I know you’re all focused on the big election coming up on November 8th, but there’s another one happening much sooner which we should probably keep an eye on. As we’ve covered here before, the presidential election in Austria was thrown into turmoil earlier this year due to voting irregularities and the resurgence of a smaller political party which prevented the traditional, dominant blocks from holding on to their historical control of the country. While the first ballot was initially too close to call, Norbert Hofer of the Freedom Party (FPO) was finally determined to have lost by the slimmest of margins. But those results were tossed out in July due to the aforementioned voting irregularities and the voters will take another shot at it on October 2nd. Hofer, a staunch opponent of open borders and unlimited immigration from terrorism rich lands, as well as opposing Austrian membership in the EU, has not lost any steam in the public approval race, and recent polling shows that he’s now holding on to a slim but measurable lead outside the margins. (Reuters)

The far right is ahead in Austria’s presidential race, according to opinion polls which predict a win for the anti-immigration candidate that would be a watershed for populists across Europe who have capitalized on the migration crisis.

Ahead of the Oct. 2 election, the Freedom Party’s (FPO) Norbert Hofer is just ahead of his independent rival, Alexander Van der Bellen, who narrowly beat Hofer in a previous run-off vote in May that was annulled.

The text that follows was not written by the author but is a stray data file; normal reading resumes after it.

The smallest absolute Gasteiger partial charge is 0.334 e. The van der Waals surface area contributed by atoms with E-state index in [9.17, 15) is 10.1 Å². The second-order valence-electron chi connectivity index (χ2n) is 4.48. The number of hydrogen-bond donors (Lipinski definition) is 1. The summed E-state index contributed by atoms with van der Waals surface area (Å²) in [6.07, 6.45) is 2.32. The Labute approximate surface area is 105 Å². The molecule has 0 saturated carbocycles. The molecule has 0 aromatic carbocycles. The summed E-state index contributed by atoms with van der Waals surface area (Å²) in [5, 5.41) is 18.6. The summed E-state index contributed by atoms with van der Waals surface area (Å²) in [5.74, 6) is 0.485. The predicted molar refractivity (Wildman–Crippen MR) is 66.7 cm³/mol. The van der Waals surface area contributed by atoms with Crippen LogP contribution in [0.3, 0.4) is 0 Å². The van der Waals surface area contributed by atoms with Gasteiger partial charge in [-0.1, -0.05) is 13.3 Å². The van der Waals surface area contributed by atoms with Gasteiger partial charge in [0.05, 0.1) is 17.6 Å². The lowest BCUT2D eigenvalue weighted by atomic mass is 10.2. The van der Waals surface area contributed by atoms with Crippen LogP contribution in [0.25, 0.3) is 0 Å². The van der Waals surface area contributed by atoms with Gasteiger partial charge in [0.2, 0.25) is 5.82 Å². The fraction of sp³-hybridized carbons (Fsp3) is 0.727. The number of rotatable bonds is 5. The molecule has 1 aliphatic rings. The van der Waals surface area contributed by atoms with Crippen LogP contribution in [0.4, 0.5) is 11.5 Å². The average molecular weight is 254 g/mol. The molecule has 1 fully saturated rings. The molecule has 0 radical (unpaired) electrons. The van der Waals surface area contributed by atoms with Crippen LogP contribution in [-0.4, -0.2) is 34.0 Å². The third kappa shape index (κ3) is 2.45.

Concerns about security and national identity as well as dissatisfaction with traditional, more centrist parties, have fueled support for the FPO as well as the Front National in France and the far-right party Alternative for Germany (AfD).

A poll of 600 people published by the Oesterreich tabloid showed the average support for Hofer at 53 percent, one point higher than a poll in late July, versus 47 percent for former Greens head Alexander Van der Bellen.

Van der Bellen, representing the Greens, is still an unlikely standard bearer for the the traditionally dominant Austrian powerhouses so his support among their normal followers is questionable at best. As for Norbert Hofer, his positions put him in some very controversial debates, always leaning toward the popular nationalist movement. If elected, he won’t be very popular with Turkey, particularly since he insisted that the Turks should not be be allowed to join the European Union if Austria is to remain a member. In fact, he’s on record as suggesting that “Auxit” could be the way to go in the wake of Brexit. His views on Islam are stirring controversy as well, with his opponents frequently citing his call earlier this month to ban the burqa.

The Austrian people have been largely put off by the migrant crisis and are no fans of Angela Merkel’s European leadership on this issue. If they’re shopping around for someone to chart an almost entirely different course, Hofer may well wind up being the president after all. It’s a largely ceremonial position (though the president can disband the legislative body) but it would be sending a strong message to the rest of the EU leadership if he’s elected.

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